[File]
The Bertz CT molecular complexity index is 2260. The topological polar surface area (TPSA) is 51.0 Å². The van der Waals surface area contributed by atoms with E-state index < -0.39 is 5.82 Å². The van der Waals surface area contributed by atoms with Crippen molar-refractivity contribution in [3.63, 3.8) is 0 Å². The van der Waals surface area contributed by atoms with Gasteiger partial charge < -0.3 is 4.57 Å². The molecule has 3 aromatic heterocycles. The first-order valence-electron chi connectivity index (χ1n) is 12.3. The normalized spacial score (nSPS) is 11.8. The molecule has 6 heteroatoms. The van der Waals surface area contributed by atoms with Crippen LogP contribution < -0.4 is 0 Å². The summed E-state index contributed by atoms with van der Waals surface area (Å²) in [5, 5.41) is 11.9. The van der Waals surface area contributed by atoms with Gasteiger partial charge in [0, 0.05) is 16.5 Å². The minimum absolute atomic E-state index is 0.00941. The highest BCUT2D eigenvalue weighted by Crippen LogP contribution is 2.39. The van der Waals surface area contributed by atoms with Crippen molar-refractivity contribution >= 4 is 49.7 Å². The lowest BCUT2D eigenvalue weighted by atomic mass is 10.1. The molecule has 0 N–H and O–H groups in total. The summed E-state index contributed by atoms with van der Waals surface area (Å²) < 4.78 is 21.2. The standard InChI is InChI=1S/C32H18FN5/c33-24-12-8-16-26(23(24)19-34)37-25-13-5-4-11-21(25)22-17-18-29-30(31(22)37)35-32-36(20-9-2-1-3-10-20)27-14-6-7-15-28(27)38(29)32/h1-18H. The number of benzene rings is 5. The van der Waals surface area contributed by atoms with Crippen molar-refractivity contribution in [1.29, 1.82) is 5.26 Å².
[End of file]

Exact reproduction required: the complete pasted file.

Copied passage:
The Bertz CT molecular complexity index is 2260. The topological polar surface area (TPSA) is 51.0 Å². The van der Waals surface area contributed by atoms with E-state index < -0.39 is 5.82 Å². The van der Waals surface area contributed by atoms with Crippen molar-refractivity contribution in [3.63, 3.8) is 0 Å². The van der Waals surface area contributed by atoms with Gasteiger partial charge < -0.3 is 4.57 Å². The molecule has 3 aromatic heterocycles. The first-order valence-electron chi connectivity index (χ1n) is 12.3. The normalized spacial score (nSPS) is 11.8. The molecule has 6 heteroatoms. The van der Waals surface area contributed by atoms with Crippen LogP contribution < -0.4 is 0 Å². The summed E-state index contributed by atoms with van der Waals surface area (Å²) in [5, 5.41) is 11.9. The van der Waals surface area contributed by atoms with Gasteiger partial charge in [0, 0.05) is 16.5 Å². The minimum absolute atomic E-state index is 0.00941. The highest BCUT2D eigenvalue weighted by Crippen LogP contribution is 2.39. The van der Waals surface area contributed by atoms with Crippen molar-refractivity contribution >= 4 is 49.7 Å². The lowest BCUT2D eigenvalue weighted by atomic mass is 10.1. The molecule has 0 N–H and O–H groups in total. The summed E-state index contributed by atoms with van der Waals surface area (Å²) < 4.78 is 21.2. The standard InChI is InChI=1S/C32H18FN5/c33-24-12-8-16-26(23(24)19-34)37-25-13-5-4-11-21(25)22-17-18-29-30(31(22)37)35-32-36(20-9-2-1-3-10-20)27-14-6-7-15-28(27)38(29)32/h1-18H. The number of benzene rings is 5. The van der Waals surface area contributed by atoms with Crippen molar-refractivity contribution in [1.29, 1.82) is 5.26 Å².